T. F. Randolph Level

Surveyor's Engineering Instrument

Brooke Clarke

Alternate Photos
Level Large & Small     Level on tripod L & S       Overall View L & S     Leather Case L & S

    My Uncle using the Level
    Leather Case


This belonged to my grandfather Xenothon Carrithers ( 1880? - 1955?)  he learned surveying form his father and may have received this level from him.  Then his son, Charles L. Carrithers, used it in his land leveling business and later he gave it to me.  The patent date is 1924.  I have used this level to do a lot of jobs, it's as good today as when it was made.

The following quote from the National Museum of American History web site for Randolph in relation to a compass:

"Theodore F. Randolph (1829-1898) worked in Cincinnati, making instruments for surveyors and engineers. On June 24, 1879 he received a patent (216759) for a surveyor's compass with a telescopic sight, in which the telescope and its supports can be detached from the compass. In this example (which is missing the telescope and its supports) the raised rim is silvered, and graduated to 30 minutes. The variation arc, which is located on the compass face, extends 25 degrees, and reads by double vernier to single minutes. The carrying case is marked "PATENTED NOV. 9, 1880," referring to Randolph's patent (234331) for a seamless leather container of this sort. This instrument belonged to the University of Missouri at Columbia."
Survey History web page for T. F. Randolph but only has compass not level.

The Compleat Surveyor link about Compass with 360 degree Quicktime movie

Muskingum County, Ohio Biographys - T. F. Randolph born Brooke Co, VA, moved to Muskingum Co. as a boy. (may be a different person?)

My uncle using the Level

A surveyor had already staked out the agricultural project and my uncle used this level to replace damaged laths that were driven into the ground next to the surveyors stakes.  The mark on the lath was say 3' above the stake and on the tractor he would carry a hand level and a stick with a notch 3' from the bottom end.  Every now and then he would get off the tractor and using his calibrated lath and a hand level would check the height of the dirt where he was working.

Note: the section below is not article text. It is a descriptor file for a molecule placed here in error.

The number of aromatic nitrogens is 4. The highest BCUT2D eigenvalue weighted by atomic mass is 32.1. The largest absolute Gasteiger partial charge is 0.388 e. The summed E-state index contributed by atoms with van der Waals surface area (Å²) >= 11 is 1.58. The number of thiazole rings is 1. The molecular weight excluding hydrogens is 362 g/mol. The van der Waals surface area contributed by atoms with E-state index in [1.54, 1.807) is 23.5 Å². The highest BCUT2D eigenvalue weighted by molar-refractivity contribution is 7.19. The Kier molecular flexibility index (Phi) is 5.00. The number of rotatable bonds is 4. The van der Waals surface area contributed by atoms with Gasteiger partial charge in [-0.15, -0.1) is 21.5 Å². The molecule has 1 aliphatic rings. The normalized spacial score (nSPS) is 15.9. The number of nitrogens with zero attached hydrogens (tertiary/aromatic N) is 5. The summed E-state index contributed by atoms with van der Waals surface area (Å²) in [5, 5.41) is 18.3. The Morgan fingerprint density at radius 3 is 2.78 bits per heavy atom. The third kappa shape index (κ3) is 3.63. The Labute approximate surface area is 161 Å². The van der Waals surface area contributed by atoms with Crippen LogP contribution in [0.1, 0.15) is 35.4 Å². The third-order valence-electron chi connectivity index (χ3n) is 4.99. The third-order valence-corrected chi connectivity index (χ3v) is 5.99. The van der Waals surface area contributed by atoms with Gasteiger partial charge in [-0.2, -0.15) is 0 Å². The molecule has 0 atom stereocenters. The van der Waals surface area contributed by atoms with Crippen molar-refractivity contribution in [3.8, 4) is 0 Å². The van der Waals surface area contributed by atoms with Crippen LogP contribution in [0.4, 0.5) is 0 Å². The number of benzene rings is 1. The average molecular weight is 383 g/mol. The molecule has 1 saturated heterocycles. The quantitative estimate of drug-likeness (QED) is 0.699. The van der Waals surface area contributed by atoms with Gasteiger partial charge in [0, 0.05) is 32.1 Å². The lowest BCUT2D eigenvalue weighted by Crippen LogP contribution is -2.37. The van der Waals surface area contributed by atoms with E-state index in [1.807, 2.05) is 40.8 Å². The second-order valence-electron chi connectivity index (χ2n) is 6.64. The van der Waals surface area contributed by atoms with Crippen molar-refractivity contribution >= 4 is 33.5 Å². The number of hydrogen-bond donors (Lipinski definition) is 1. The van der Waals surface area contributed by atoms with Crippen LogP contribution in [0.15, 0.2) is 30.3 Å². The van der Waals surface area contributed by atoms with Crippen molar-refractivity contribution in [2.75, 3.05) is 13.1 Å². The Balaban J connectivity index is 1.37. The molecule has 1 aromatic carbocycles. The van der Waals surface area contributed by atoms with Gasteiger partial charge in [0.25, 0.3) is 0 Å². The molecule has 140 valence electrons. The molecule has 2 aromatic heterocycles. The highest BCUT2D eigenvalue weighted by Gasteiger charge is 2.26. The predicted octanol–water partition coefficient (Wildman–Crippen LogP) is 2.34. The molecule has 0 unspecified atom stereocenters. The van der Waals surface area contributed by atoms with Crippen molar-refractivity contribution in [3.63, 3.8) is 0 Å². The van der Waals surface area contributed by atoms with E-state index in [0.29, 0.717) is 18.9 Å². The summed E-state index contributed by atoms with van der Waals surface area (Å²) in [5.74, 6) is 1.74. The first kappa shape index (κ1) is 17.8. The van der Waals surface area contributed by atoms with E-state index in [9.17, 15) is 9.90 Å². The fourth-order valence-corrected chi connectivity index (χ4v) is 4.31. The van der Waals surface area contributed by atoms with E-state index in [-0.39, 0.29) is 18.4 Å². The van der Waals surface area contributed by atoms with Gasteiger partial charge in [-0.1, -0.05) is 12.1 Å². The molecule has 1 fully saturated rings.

On one occasion I noticed that a lath had fallen down so being a good young boy I stuck it back into the ground so he could see it.  Of course this was a wrong thing to do since now the mark on the lath was maybe 6" too low.  But he had a good "level" eye and after removing a few inches too much discovered what had happened.

He was what today would be called an early adapter and was using a Euclid TS-24 scraper (aka bucket).  This machine had HUGE tires and had engines both in front like a conventional Cat bucket and also behind as a pusher.  The grading contractors that were using Cat buckets needed to also have a second bulldozer and operator to push the Cat bucket.

He also had a Huber Warco 4D (AFAICR) blade.  This used hydraulic controls instead of the mechanical dog clutches like on the Cat blades of the time.  You could see weld marks at the bottom of a number of the controls on this blade caused by a new operator who was used to the Cat and the need to "hit" the levers very hard to avoid kick back of the dog clutches.